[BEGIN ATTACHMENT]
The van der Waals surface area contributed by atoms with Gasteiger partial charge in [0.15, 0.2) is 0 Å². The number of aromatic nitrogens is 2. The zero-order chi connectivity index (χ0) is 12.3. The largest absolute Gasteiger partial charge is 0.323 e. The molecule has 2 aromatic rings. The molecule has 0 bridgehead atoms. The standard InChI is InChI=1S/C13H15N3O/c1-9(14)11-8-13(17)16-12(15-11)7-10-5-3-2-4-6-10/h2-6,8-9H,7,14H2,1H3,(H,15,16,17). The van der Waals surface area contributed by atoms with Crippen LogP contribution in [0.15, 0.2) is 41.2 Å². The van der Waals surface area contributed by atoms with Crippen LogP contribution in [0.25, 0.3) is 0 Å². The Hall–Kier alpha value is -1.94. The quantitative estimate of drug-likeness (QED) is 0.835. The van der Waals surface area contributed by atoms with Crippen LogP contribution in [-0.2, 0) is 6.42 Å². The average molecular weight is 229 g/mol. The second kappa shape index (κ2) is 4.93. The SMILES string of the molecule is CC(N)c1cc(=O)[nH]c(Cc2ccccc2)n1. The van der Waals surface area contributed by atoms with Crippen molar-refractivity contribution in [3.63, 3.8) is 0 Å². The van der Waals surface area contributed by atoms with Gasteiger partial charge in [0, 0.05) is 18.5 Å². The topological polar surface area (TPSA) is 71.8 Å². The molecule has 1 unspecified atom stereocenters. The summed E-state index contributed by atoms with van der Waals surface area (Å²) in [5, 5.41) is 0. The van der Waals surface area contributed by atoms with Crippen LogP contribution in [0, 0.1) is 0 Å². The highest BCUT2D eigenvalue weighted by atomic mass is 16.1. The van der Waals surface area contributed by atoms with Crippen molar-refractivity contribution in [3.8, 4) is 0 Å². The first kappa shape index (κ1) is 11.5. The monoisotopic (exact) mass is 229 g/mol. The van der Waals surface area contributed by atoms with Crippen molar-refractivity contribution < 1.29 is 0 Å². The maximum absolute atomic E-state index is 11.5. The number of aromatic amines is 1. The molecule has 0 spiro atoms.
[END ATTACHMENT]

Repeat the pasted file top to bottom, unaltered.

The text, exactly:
The van der Waals surface area contributed by atoms with Gasteiger partial charge in [0.15, 0.2) is 0 Å². The number of aromatic nitrogens is 2. The zero-order chi connectivity index (χ0) is 12.3. The largest absolute Gasteiger partial charge is 0.323 e. The molecule has 2 aromatic rings. The molecule has 0 bridgehead atoms. The standard InChI is InChI=1S/C13H15N3O/c1-9(14)11-8-13(17)16-12(15-11)7-10-5-3-2-4-6-10/h2-6,8-9H,7,14H2,1H3,(H,15,16,17). The van der Waals surface area contributed by atoms with Crippen LogP contribution in [0.15, 0.2) is 41.2 Å². The van der Waals surface area contributed by atoms with Crippen LogP contribution in [0.25, 0.3) is 0 Å². The Hall–Kier alpha value is -1.94. The quantitative estimate of drug-likeness (QED) is 0.835. The van der Waals surface area contributed by atoms with Crippen LogP contribution in [-0.2, 0) is 6.42 Å². The average molecular weight is 229 g/mol. The second kappa shape index (κ2) is 4.93. The SMILES string of the molecule is CC(N)c1cc(=O)[nH]c(Cc2ccccc2)n1. The van der Waals surface area contributed by atoms with Crippen molar-refractivity contribution in [3.63, 3.8) is 0 Å². The van der Waals surface area contributed by atoms with Gasteiger partial charge in [0, 0.05) is 18.5 Å². The topological polar surface area (TPSA) is 71.8 Å². The molecule has 1 unspecified atom stereocenters. The summed E-state index contributed by atoms with van der Waals surface area (Å²) in [5, 5.41) is 0. The van der Waals surface area contributed by atoms with Crippen LogP contribution in [0, 0.1) is 0 Å². The highest BCUT2D eigenvalue weighted by atomic mass is 16.1. The van der Waals surface area contributed by atoms with Crippen molar-refractivity contribution in [3.8, 4) is 0 Å². The first kappa shape index (κ1) is 11.5. The monoisotopic (exact) mass is 229 g/mol. The van der Waals surface area contributed by atoms with Crippen molar-refractivity contribution < 1.29 is 0 Å². The maximum absolute atomic E-state index is 11.5. The number of aromatic amines is 1. The molecule has 0 spiro atoms.